I sent Jared Chase a friend request on Facebook last month, but there’s a good chance he will never be able to accept it. I met him washing dishes in Dewey Square, where we chatted about life, and how hopeful we felt about the possibility of real change in the world. He was a most gentle and kind young man.
Now he is in jail on charges of terrorism, and there is a fair chance he will spend the rest of his life in jail.
Hailing from from New Hampshire, last Summer he came down to Boston to find work. He found a job at P.F. Chang’s restaurant, washing dishes and prepping orders. When Occupy Boston started up, he was so inspired that he soon came to live there for a couple weeks. Then he moved on to Occupy Miami, where he spent several months before heading up to Chicago with a couple of friends to take part in the protest against the NATO summit. While there, he was most likely a victim of entrapment, set up by undercover agents trained in successful entrapment techniques.
He was staying a friend’s apartment when agents raided the place. They also raided neighboring apartments and acted with utter impunity that betrays their biased and bigoted mindset, and refused to show warrants to any of the occupants they raided. They arrested Chase and others. Two supposed protesters soon disappeared and were revealed to be undercover agents involved in the setup.
Chase is charged with conspiracy to commit terrorism, among other serious charges. His bail is set at $1.5 million, virtually guaranteeing that he will remain in jail until the trial.
Law enforcement agents train in ways of setting up people while avoiding the entrapment defense. The FBI Law Enforcement Bulletin from January 2012 states, “In the wake of 9/11, it no longer is enough for law enforcement officers to solve crimes after their commission. Investigative activity that preempts crimes, particularly terrorism in a post-9/11 world, has become commonplace. To help ensure a successful prosecution, law enforcement officers need to recognize the risks associated with proactive investigations and anticipate affirmative defenses, such as entrapment, as they initiate undercover operations.”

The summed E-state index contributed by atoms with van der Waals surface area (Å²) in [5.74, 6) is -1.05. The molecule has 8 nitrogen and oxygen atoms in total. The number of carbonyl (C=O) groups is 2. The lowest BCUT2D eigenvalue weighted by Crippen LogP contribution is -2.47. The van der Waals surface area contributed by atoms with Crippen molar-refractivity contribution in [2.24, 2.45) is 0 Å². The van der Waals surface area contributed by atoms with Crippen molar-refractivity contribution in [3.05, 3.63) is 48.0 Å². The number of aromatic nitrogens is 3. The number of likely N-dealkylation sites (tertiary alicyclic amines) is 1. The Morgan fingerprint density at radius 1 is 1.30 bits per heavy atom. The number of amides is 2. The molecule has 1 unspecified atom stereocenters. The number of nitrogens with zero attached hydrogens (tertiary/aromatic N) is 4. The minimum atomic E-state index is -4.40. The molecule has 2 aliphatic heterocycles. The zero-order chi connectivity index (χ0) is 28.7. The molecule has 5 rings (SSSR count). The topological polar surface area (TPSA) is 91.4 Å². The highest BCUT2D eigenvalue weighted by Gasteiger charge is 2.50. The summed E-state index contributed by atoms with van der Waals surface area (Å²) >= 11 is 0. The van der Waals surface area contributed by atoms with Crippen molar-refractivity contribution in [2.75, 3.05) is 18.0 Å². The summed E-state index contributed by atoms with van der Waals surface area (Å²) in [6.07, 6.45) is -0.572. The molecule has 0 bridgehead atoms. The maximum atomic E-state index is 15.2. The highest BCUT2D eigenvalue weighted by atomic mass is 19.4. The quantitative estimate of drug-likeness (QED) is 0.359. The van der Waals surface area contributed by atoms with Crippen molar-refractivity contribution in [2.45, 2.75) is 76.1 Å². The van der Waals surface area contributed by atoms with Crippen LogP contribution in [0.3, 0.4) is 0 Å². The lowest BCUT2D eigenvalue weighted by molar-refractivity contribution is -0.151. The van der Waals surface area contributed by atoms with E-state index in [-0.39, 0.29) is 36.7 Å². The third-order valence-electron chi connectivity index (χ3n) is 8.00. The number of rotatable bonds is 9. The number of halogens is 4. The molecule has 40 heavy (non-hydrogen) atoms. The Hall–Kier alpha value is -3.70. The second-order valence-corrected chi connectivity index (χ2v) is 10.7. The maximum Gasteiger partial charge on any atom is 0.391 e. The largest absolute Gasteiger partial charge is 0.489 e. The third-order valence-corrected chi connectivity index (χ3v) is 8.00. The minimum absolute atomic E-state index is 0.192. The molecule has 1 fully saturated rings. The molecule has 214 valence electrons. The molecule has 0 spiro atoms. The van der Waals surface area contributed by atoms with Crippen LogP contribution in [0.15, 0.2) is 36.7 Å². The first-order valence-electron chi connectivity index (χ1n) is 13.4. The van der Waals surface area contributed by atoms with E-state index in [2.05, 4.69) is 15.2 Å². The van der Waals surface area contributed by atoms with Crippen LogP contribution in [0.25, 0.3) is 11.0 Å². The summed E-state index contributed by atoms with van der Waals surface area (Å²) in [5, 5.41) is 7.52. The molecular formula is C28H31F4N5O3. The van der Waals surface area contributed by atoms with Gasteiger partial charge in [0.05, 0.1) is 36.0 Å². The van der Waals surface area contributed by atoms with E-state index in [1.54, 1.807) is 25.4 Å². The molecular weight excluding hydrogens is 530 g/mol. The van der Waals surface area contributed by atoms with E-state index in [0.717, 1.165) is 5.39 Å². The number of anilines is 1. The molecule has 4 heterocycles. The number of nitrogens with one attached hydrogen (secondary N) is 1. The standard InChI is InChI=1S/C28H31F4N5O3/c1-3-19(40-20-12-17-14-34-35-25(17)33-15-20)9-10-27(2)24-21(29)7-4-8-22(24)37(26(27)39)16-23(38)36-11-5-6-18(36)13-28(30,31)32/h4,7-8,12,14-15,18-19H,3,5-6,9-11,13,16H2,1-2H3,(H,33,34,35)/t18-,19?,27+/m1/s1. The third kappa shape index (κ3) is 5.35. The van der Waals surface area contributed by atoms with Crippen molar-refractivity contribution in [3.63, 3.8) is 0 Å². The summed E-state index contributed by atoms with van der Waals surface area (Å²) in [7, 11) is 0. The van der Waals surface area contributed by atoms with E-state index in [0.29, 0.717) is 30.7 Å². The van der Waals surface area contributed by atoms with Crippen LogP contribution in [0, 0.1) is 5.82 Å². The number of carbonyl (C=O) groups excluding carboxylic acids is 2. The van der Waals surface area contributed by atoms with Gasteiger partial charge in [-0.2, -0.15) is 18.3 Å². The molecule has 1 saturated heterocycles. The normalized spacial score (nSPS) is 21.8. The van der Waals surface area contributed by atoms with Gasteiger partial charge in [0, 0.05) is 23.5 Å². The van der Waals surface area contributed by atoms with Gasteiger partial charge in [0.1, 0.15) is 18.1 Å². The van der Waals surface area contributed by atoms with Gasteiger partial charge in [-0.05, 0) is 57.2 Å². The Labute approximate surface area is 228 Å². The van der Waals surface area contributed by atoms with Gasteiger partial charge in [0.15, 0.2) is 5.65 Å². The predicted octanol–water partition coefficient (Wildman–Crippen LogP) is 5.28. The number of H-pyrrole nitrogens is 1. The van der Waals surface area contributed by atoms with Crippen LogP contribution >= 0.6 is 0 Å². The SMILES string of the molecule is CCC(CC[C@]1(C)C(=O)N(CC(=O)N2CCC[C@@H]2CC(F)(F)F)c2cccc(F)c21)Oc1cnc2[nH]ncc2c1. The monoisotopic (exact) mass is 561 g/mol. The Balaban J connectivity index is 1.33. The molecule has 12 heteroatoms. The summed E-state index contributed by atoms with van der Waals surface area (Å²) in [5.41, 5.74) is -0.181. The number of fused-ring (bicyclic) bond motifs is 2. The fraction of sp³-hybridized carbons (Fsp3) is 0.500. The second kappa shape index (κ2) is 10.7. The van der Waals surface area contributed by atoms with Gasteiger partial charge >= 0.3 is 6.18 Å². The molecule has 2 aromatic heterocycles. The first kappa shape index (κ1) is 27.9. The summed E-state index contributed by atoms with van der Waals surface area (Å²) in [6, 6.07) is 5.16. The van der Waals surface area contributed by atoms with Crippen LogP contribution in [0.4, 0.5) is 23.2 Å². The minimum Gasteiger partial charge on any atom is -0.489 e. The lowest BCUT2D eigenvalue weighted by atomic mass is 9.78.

Charges all seem to relate to possession of four alleged firebombs, made from pouring gasoline into four bottles. Yet witnesses claim that what the police took away as evidence was actually beer-making equipment. The state purports to have recordings that show intent to firebomb some locations. But nearly everyone who knows Jared Chase does not believe that he and his fellow activists planned anything more than to protest and speak their minds in Chicago.
Police can and do lie. It happened to me in 2001, when I was charged with two felonies for simply holding a sign in front of Senator Lieberman’s office in Hartford. Police colluded to write absolute falsehoods in their reports. They stole video that would have proven the untruth of their claims. I was also given an excessive and punitive bail, which in retrospect I recognize as unconstitutional. Law enforcement sometimes does set up and frame victims – whether out of spite, or to quell a movement, or to intimidate by public spectacle. In light of these facts, I ask the reader, what is the definition of terrorism, and could it be applied to police tactics like these?
Jared’s 28th birthday just passed in jail, on June 12. Let us hope he turns 29 free to help us all change the world.